This is because that the polarization rotation happened here is a result of a longitudinal spirality (represented as a helix) in the crystal structure. Hence, a rotation following the handedness of the spiral in the forward direction will be opposed by the spiral in the backward direction.

Magnetic Circular Birefringence - Becquerel’s Theory of the Faraday Effect

Experiments established early on that the Faraday rotation angle φ is proportional to the product of D(material length) and the magnetic field B. So we get

Φ = VDB

where V is a proportionality factor called the Verdet constant. However, how do we calculate the value V from the fundamental physics of light, magnetism, and matter?

The first step in understanding the Faraday effect in terms of electromagnetic theory and the atomic structure of matter was taken by H. Becquerel, in 1897.

Becquerel’s theory was based on the concept of the then newly discovered electron, but it didn’t include the idea of quantized energy states introduced by Planck in 1900, or the concept of light quanta, developed by Einstein in 1905.

The particle, with mass m and charge q, is fixed to the end of a spring, with spring constant k, attached rigidly to the x axis. The directions of light propagation and the B field are parallel to the x axis; the E field is perpendicular to the x axis and rotates in the yz plane.

Here is the formula for Verdet constant derived by H. Becquerel:

where λ =2πc/ω is the vacuum wavelength of the light, m is mass, q is charge

Even though the Becquerel theory does not make use of quantum principles, it does provide a simple conceptual framework for a preliminary understanding of Faraday effect, and gives quantitative predictions for the Verdet constant which is remarkably close to the measured values.

The verdet constant for most materials is extremely small and is wavelength dependent. The effect is at its strongest in those substances containing paramagnetic ions such as terbium.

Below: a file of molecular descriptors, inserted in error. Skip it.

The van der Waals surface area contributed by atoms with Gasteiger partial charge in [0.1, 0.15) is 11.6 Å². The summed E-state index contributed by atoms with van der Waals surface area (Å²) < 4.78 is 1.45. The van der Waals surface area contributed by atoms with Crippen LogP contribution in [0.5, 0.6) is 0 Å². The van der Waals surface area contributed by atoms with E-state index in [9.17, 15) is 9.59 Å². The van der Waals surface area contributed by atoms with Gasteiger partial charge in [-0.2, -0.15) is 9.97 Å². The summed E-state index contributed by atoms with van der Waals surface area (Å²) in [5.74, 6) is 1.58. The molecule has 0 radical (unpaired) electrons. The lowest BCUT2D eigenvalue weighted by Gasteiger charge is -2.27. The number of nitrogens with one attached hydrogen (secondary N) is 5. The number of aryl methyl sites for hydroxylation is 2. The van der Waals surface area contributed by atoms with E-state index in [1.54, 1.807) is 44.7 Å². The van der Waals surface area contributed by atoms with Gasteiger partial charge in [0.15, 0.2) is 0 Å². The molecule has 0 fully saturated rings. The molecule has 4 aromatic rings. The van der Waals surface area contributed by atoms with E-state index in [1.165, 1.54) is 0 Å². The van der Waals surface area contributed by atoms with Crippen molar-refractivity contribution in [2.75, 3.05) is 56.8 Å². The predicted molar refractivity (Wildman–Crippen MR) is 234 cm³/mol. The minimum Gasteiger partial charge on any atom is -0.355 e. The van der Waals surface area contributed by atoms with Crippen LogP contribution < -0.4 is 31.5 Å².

The highest Verdet constants are in fact found in terbium doped dense flint glasses and better still in crystals of terbium gallium garnet (TGG). Although expensive, this material has significant benefits over glasses and other substrates, notably excellent transparency, high optical quality and very high resistance to laser damage.

Although the Faraday effect is not itself chromatic (wavelength dependent), the verdet constant itself is quite strongly a function of wavelength. At 632.8nm, the verdet constant for TGG is reported to be -134 radT-1m-1 whereas at 1064nm, it has fallen to -40radT-1m-1. This behaviour means that the devices manufactured with a certain degree of rotation at one wavelength, will produce much less rotation at longer wavelengths.

Faraday Effect Applications

The most common application for a Faraday rotator is when coupled with input and output polarisers to form an isolator.

The rotation is then set at 45°. The key property of a Faraday rotator which distinguishes it from say a quartz rotation plate, is that the effect is uni-directional.

A device which produces a clockwise rotation of the optical beam's polarisation axis through 45° when the beam propagates in one direction, will not reverse this effect for a beam passing back in the opposite direction, will produce an additional rotation of 45° for the reverse beam. This will then be at 90° to the input polarisation axis.

This is demonstrated in the illustration below:

In the form of isolator shown, the rejected beams is not used and is simply discarded (in most applications it is not necessary to use a polariser with a side exit face, scattering of the rejected beam is sufficient).

This would for example be suitable when only rejection of back-reflected radiation is required. One could however make use of these beams to form an optical circulator by the addition of a few extra components.

The commonest use of Faraday isolators is in preventing laser oscillators from being damaged by strong back reflections from subsequent optics and especially from certain types of amplifiers where a significantly enhanced back reflection may occur.

They are also useful in preventing unwanted feedback from reducing the stability of line narrowed single frequency sources through mode pulling.

Rotators are also used for example in ring laser systems to introduce a loss mechanism (in conjunction with some other intra-cavity polarisation selective element) which is greater for one direction of propagation than for the other. This ensures uni-directional response. Usually such devices are not required to work at such high rotation angles as the 45° found in isolators so may be made much smaller.